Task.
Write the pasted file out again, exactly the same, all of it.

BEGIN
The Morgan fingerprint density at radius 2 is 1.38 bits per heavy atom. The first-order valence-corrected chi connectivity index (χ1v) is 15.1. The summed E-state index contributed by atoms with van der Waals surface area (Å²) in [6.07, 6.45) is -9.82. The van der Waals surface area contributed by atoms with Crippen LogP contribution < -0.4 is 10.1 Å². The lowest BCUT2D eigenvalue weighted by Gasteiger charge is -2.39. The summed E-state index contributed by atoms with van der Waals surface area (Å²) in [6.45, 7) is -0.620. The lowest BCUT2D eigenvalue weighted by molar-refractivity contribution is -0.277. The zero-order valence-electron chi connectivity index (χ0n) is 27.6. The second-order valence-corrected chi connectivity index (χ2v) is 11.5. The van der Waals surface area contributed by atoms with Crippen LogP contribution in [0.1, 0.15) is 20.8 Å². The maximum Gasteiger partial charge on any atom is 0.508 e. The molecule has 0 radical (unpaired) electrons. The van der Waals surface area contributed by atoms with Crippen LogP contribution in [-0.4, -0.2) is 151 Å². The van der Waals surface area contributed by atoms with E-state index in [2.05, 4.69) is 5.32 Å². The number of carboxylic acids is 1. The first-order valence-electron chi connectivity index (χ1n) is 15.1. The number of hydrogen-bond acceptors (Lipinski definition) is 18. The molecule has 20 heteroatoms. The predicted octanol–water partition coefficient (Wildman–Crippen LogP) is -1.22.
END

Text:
The Morgan fingerprint density at radius 2 is 1.38 bits per heavy atom. The first-order valence-corrected chi connectivity index (χ1v) is 15.1. The summed E-state index contributed by atoms with van der Waals surface area (Å²) in [6.07, 6.45) is -9.82. The van der Waals surface area contributed by atoms with Crippen LogP contribution < -0.4 is 10.1 Å². The lowest BCUT2D eigenvalue weighted by Gasteiger charge is -2.39. The summed E-state index contributed by atoms with van der Waals surface area (Å²) in [6.45, 7) is -0.620. The lowest BCUT2D eigenvalue weighted by molar-refractivity contribution is -0.277. The zero-order valence-electron chi connectivity index (χ0n) is 27.6. The second-order valence-corrected chi connectivity index (χ2v) is 11.5. The van der Waals surface area contributed by atoms with Crippen LogP contribution in [0.1, 0.15) is 20.8 Å². The maximum Gasteiger partial charge on any atom is 0.508 e. The molecule has 0 radical (unpaired) electrons. The van der Waals surface area contributed by atoms with Crippen LogP contribution in [-0.4, -0.2) is 151 Å². The van der Waals surface area contributed by atoms with E-state index in [2.05, 4.69) is 5.32 Å². The number of carboxylic acids is 1. The first-order valence-electron chi connectivity index (χ1n) is 15.1. The number of hydrogen-bond acceptors (Lipinski definition) is 18. The molecule has 20 heteroatoms. The predicted octanol–water partition coefficient (Wildman–Crippen LogP) is -1.22.